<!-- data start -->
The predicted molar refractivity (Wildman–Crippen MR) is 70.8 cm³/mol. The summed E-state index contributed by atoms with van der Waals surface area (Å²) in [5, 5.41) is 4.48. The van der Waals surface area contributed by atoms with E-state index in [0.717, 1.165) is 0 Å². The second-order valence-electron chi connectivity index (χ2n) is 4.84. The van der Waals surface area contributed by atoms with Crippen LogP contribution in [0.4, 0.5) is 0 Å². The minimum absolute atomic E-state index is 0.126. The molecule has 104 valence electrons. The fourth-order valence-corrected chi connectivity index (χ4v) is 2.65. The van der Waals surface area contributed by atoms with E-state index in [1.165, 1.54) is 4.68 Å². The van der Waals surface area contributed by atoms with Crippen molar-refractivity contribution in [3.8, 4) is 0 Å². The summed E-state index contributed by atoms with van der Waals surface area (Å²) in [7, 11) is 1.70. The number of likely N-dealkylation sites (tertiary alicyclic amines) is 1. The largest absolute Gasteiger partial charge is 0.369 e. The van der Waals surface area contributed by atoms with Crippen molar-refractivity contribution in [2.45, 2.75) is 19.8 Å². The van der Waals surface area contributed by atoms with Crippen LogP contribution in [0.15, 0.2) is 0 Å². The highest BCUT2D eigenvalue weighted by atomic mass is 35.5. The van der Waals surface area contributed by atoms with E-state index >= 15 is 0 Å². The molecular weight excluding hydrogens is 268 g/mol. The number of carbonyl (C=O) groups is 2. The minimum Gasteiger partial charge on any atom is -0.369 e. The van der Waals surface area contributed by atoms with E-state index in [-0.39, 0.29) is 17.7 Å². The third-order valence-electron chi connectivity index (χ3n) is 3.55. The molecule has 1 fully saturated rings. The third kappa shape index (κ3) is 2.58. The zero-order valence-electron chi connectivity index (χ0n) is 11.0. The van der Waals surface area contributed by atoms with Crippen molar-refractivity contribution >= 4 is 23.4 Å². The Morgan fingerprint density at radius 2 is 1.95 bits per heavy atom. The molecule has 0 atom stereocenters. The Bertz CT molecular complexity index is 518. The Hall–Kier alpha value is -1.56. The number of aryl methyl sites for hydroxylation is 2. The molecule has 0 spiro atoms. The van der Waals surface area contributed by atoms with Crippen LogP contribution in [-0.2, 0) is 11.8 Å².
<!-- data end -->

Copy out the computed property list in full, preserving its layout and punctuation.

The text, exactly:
The predicted molar refractivity (Wildman–Crippen MR) is 70.8 cm³/mol. The summed E-state index contributed by atoms with van der Waals surface area (Å²) in [5, 5.41) is 4.48. The van der Waals surface area contributed by atoms with E-state index in [0.717, 1.165) is 0 Å². The second-order valence-electron chi connectivity index (χ2n) is 4.84. The van der Waals surface area contributed by atoms with Crippen LogP contribution in [0.4, 0.5) is 0 Å². The minimum absolute atomic E-state index is 0.126. The molecule has 104 valence electrons. The fourth-order valence-corrected chi connectivity index (χ4v) is 2.65. The van der Waals surface area contributed by atoms with E-state index in [1.165, 1.54) is 4.68 Å². The van der Waals surface area contributed by atoms with Crippen molar-refractivity contribution in [3.8, 4) is 0 Å². The summed E-state index contributed by atoms with van der Waals surface area (Å²) in [7, 11) is 1.70. The number of likely N-dealkylation sites (tertiary alicyclic amines) is 1. The largest absolute Gasteiger partial charge is 0.369 e. The van der Waals surface area contributed by atoms with Crippen molar-refractivity contribution in [2.45, 2.75) is 19.8 Å². The van der Waals surface area contributed by atoms with Crippen LogP contribution in [0.15, 0.2) is 0 Å². The highest BCUT2D eigenvalue weighted by atomic mass is 35.5. The van der Waals surface area contributed by atoms with E-state index >= 15 is 0 Å². The molecular weight excluding hydrogens is 268 g/mol. The number of carbonyl (C=O) groups is 2. The minimum Gasteiger partial charge on any atom is -0.369 e. The van der Waals surface area contributed by atoms with E-state index in [-0.39, 0.29) is 17.7 Å². The third-order valence-electron chi connectivity index (χ3n) is 3.55. The molecule has 1 fully saturated rings. The third kappa shape index (κ3) is 2.58. The zero-order valence-electron chi connectivity index (χ0n) is 11.0. The van der Waals surface area contributed by atoms with Crippen molar-refractivity contribution >= 4 is 23.4 Å². The Morgan fingerprint density at radius 2 is 1.95 bits per heavy atom. The molecule has 0 atom stereocenters. The Bertz CT molecular complexity index is 518. The Hall–Kier alpha value is -1.56. The number of aryl methyl sites for hydroxylation is 2. The molecule has 0 spiro atoms. The van der Waals surface area contributed by atoms with Crippen LogP contribution in [-0.2, 0) is 11.8 Å².